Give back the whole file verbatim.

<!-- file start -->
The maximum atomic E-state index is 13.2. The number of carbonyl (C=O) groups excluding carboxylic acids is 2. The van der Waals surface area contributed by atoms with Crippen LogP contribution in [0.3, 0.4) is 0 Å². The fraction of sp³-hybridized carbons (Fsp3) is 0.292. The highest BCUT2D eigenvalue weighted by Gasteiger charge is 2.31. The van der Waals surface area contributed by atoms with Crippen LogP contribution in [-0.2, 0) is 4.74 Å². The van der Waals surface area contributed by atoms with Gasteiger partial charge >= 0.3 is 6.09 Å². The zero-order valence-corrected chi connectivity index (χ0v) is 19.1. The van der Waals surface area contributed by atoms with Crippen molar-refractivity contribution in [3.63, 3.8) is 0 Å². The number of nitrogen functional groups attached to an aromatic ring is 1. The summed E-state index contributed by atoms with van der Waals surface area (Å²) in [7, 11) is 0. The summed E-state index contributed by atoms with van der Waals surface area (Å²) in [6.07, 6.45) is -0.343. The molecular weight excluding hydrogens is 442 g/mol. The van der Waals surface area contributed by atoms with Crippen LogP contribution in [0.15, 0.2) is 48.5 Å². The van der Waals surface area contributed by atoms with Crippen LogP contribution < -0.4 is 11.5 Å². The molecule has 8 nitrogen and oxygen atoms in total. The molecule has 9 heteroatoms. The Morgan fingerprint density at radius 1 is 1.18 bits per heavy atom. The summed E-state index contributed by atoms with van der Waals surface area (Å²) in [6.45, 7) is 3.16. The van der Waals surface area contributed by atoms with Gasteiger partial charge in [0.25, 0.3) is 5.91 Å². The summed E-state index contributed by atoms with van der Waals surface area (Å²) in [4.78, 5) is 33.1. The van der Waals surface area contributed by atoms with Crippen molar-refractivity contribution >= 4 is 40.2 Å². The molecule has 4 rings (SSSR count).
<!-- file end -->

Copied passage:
The maximum atomic E-state index is 13.2. The number of carbonyl (C=O) groups excluding carboxylic acids is 2. The van der Waals surface area contributed by atoms with Crippen LogP contribution in [0.3, 0.4) is 0 Å². The fraction of sp³-hybridized carbons (Fsp3) is 0.292. The highest BCUT2D eigenvalue weighted by Gasteiger charge is 2.31. The van der Waals surface area contributed by atoms with Crippen LogP contribution in [-0.2, 0) is 4.74 Å². The van der Waals surface area contributed by atoms with Gasteiger partial charge >= 0.3 is 6.09 Å². The zero-order valence-corrected chi connectivity index (χ0v) is 19.1. The van der Waals surface area contributed by atoms with Crippen molar-refractivity contribution in [3.63, 3.8) is 0 Å². The number of nitrogen functional groups attached to an aromatic ring is 1. The summed E-state index contributed by atoms with van der Waals surface area (Å²) in [7, 11) is 0. The summed E-state index contributed by atoms with van der Waals surface area (Å²) in [6.07, 6.45) is -0.343. The molecular weight excluding hydrogens is 442 g/mol. The van der Waals surface area contributed by atoms with Crippen LogP contribution in [0.15, 0.2) is 48.5 Å². The van der Waals surface area contributed by atoms with Crippen LogP contribution < -0.4 is 11.5 Å². The molecule has 8 nitrogen and oxygen atoms in total. The molecule has 9 heteroatoms. The Morgan fingerprint density at radius 1 is 1.18 bits per heavy atom. The summed E-state index contributed by atoms with van der Waals surface area (Å²) in [6.45, 7) is 3.16. The van der Waals surface area contributed by atoms with Gasteiger partial charge in [0.25, 0.3) is 5.91 Å². The summed E-state index contributed by atoms with van der Waals surface area (Å²) in [4.78, 5) is 33.1. The van der Waals surface area contributed by atoms with Crippen molar-refractivity contribution >= 4 is 40.2 Å². The molecule has 4 rings (SSSR count).